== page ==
Joe Harrington [The fact is …, Viewpoints, Jan. 11] points out the importance of critical thinking and by implication the folly of Mr. Trainor’s aversion to fact-based correspondence [We welcome your opinions … within reason, Ken Trainor, Viewpoints, Jan. 4]. Mr. Trainor, in justifying the Journal’s position to limit fact-based correspondence, used the example of the sun traversing the sky from east to west. This is an illusion according to Mr. Trainor, not a fact. Hence, facts are not what they seem, as many are mere illusions. The observation that the sun rises in the east, traverses the sky and sets in the west is not illusory. It is an undeniable truthful observation. What has been debated over the millennia are the facts behind this observation: does the sun actually move across the sky or does the earth rotate on an axis and the sun remain still? In the end, further observation, astronomical as well as earth-based (as graphically illustrated by the Foucault pendulum), all subjected to critical thinking, won the day. But the larger point is this: Mr. Trainor’s skeptical view in regard to fact-based correspondence, actually insults his reader’s intelligence by implying their inability to use critical thinking to sort out the “facts behind the facts.” Now, given that critical thinking — a hallmark of western civilization — has been recently denigrated as an instrument of western oppression — this is not surprising, but none the less very concerning. And that is a fact!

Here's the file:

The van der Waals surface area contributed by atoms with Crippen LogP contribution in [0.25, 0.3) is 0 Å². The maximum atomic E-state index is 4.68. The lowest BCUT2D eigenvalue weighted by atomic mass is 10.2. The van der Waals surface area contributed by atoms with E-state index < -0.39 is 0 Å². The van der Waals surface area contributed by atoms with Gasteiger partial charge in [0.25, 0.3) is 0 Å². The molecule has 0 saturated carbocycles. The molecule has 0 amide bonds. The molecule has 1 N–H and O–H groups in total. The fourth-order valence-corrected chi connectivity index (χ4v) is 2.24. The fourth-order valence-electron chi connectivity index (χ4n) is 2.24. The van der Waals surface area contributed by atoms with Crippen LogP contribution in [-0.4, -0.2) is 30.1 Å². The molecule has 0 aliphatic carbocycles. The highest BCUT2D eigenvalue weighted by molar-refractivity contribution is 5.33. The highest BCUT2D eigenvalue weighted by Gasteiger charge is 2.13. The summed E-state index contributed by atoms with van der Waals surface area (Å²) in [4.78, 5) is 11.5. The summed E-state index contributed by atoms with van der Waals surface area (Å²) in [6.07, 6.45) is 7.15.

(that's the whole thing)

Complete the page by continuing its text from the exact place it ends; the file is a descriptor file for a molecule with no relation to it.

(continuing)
Bruce Kleinman
North Riverside

Editor’s note: Despite Bruce’s rhetorical indulgences, we do not have an “aversion to fact-based correspondence.” But we are averse to correspondence that is overly reliant on numbers, statistics, quotes, etc., especially when those are misused, badly reported, taken out of context, inaccurate or altogether false — and when that happens, don’t be surprised if it takes longer to fact-check and get that correspondence into print and, yes, sometimes not printed at all.
Here at Wednesday Journal, we are big fans of critical thinking, which is a close ally of reason, which we mentioned in our proposed guidelines for submitting to Viewpoints although Bruce seems to have missed that part. We are not limiting “fact-based correspondence.” We are simply asking those who submit to use critical thinking and reason instead of padding their letters with “evidence” that requires a considerable amount of fact-checking. That’s reasonable, isn’t it?

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